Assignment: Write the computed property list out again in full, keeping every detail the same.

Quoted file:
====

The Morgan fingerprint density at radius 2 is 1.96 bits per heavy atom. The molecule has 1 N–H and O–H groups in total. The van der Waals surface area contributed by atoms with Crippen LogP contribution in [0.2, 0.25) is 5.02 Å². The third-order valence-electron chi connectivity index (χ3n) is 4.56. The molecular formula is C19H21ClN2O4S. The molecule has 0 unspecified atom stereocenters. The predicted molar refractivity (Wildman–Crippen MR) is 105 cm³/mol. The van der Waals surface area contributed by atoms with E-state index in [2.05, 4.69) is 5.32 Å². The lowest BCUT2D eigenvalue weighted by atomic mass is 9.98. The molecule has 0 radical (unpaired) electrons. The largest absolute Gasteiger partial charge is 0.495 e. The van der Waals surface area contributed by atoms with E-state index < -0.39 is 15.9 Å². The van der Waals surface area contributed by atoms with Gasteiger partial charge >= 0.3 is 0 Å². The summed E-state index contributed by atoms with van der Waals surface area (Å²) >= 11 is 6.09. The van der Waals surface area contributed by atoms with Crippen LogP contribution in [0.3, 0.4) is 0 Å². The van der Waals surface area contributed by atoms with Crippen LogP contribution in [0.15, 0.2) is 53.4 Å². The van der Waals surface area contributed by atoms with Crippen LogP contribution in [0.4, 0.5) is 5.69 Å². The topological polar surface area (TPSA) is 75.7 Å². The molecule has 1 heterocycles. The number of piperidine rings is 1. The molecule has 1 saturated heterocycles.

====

The Morgan fingerprint density at radius 2 is 1.96 bits per heavy atom. The molecule has 1 N–H and O–H groups in total. The van der Waals surface area contributed by atoms with Crippen LogP contribution in [0.2, 0.25) is 5.02 Å². The third-order valence-electron chi connectivity index (χ3n) is 4.56. The molecular formula is C19H21ClN2O4S. The molecule has 0 unspecified atom stereocenters. The predicted molar refractivity (Wildman–Crippen MR) is 105 cm³/mol. The van der Waals surface area contributed by atoms with E-state index in [2.05, 4.69) is 5.32 Å². The lowest BCUT2D eigenvalue weighted by atomic mass is 9.98. The molecule has 0 radical (unpaired) electrons. The largest absolute Gasteiger partial charge is 0.495 e. The van der Waals surface area contributed by atoms with E-state index < -0.39 is 15.9 Å². The van der Waals surface area contributed by atoms with Gasteiger partial charge >= 0.3 is 0 Å². The summed E-state index contributed by atoms with van der Waals surface area (Å²) >= 11 is 6.09. The van der Waals surface area contributed by atoms with Crippen LogP contribution in [0.3, 0.4) is 0 Å². The van der Waals surface area contributed by atoms with Crippen LogP contribution in [0.15, 0.2) is 53.4 Å². The van der Waals surface area contributed by atoms with Crippen LogP contribution in [0.4, 0.5) is 5.69 Å². The topological polar surface area (TPSA) is 75.7 Å². The molecule has 1 heterocycles. The number of piperidine rings is 1. The molecule has 1 saturated heterocycles.